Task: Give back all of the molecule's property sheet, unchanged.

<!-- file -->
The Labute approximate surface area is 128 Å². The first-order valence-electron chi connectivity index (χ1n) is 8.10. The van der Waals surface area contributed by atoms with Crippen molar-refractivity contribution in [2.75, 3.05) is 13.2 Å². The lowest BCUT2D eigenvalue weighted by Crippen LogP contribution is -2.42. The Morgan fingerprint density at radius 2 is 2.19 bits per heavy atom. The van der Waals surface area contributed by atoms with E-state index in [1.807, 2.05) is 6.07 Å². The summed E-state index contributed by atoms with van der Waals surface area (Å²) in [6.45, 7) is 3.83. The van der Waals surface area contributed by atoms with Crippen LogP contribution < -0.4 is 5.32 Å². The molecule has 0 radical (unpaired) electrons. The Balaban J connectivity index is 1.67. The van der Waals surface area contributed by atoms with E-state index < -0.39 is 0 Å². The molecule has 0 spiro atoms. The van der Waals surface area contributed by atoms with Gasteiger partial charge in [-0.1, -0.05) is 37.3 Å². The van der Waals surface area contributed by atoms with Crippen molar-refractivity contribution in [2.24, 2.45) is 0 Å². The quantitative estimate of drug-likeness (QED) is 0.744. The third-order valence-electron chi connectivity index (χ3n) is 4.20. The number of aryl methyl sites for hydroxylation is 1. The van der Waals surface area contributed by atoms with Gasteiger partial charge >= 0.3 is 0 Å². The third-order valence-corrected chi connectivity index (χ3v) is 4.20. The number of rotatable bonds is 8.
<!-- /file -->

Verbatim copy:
The Labute approximate surface area is 128 Å². The first-order valence-electron chi connectivity index (χ1n) is 8.10. The van der Waals surface area contributed by atoms with Crippen molar-refractivity contribution in [2.75, 3.05) is 13.2 Å². The lowest BCUT2D eigenvalue weighted by Crippen LogP contribution is -2.42. The Morgan fingerprint density at radius 2 is 2.19 bits per heavy atom. The van der Waals surface area contributed by atoms with E-state index in [1.807, 2.05) is 6.07 Å². The summed E-state index contributed by atoms with van der Waals surface area (Å²) in [6.45, 7) is 3.83. The van der Waals surface area contributed by atoms with Crippen LogP contribution < -0.4 is 5.32 Å². The molecule has 0 radical (unpaired) electrons. The Balaban J connectivity index is 1.67. The van der Waals surface area contributed by atoms with E-state index < -0.39 is 0 Å². The molecule has 0 spiro atoms. The van der Waals surface area contributed by atoms with Gasteiger partial charge in [-0.1, -0.05) is 37.3 Å². The van der Waals surface area contributed by atoms with Crippen molar-refractivity contribution in [2.24, 2.45) is 0 Å². The quantitative estimate of drug-likeness (QED) is 0.744. The third-order valence-electron chi connectivity index (χ3n) is 4.20. The number of aryl methyl sites for hydroxylation is 1. The van der Waals surface area contributed by atoms with Gasteiger partial charge >= 0.3 is 0 Å². The third-order valence-corrected chi connectivity index (χ3v) is 4.20. The number of rotatable bonds is 8.